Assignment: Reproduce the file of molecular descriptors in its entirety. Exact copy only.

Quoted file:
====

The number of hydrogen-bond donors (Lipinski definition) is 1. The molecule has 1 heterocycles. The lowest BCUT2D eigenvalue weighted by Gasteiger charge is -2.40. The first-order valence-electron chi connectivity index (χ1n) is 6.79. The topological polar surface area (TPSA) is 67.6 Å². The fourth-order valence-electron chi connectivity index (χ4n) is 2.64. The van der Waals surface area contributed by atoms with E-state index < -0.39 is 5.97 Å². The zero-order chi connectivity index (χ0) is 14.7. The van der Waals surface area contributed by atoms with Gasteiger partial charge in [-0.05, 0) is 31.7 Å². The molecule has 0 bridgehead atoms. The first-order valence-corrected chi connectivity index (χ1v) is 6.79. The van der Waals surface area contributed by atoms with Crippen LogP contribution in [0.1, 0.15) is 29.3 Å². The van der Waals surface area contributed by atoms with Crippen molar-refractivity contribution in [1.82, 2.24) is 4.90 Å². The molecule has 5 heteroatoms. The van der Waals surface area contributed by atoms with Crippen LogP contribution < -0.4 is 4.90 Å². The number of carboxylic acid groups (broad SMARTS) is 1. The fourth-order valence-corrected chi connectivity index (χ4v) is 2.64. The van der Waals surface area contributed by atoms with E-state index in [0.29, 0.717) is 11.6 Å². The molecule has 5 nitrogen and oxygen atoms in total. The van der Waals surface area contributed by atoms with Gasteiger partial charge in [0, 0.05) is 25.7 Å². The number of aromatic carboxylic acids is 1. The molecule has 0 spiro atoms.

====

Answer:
The number of hydrogen-bond donors (Lipinski definition) is 1. The molecule has 1 heterocycles. The lowest BCUT2D eigenvalue weighted by Gasteiger charge is -2.40. The first-order valence-electron chi connectivity index (χ1n) is 6.79. The topological polar surface area (TPSA) is 67.6 Å². The fourth-order valence-electron chi connectivity index (χ4n) is 2.64. The van der Waals surface area contributed by atoms with E-state index < -0.39 is 5.97 Å². The zero-order chi connectivity index (χ0) is 14.7. The van der Waals surface area contributed by atoms with Gasteiger partial charge in [-0.05, 0) is 31.7 Å². The molecule has 0 bridgehead atoms. The first-order valence-corrected chi connectivity index (χ1v) is 6.79. The van der Waals surface area contributed by atoms with Crippen LogP contribution in [0.1, 0.15) is 29.3 Å². The van der Waals surface area contributed by atoms with Crippen molar-refractivity contribution in [1.82, 2.24) is 4.90 Å². The molecule has 5 heteroatoms. The van der Waals surface area contributed by atoms with Crippen LogP contribution < -0.4 is 4.90 Å². The number of carboxylic acid groups (broad SMARTS) is 1. The fourth-order valence-corrected chi connectivity index (χ4v) is 2.64. The van der Waals surface area contributed by atoms with E-state index in [0.29, 0.717) is 11.6 Å². The molecule has 5 nitrogen and oxygen atoms in total. The van der Waals surface area contributed by atoms with Gasteiger partial charge in [0, 0.05) is 25.7 Å². The number of aromatic carboxylic acids is 1. The molecule has 0 spiro atoms.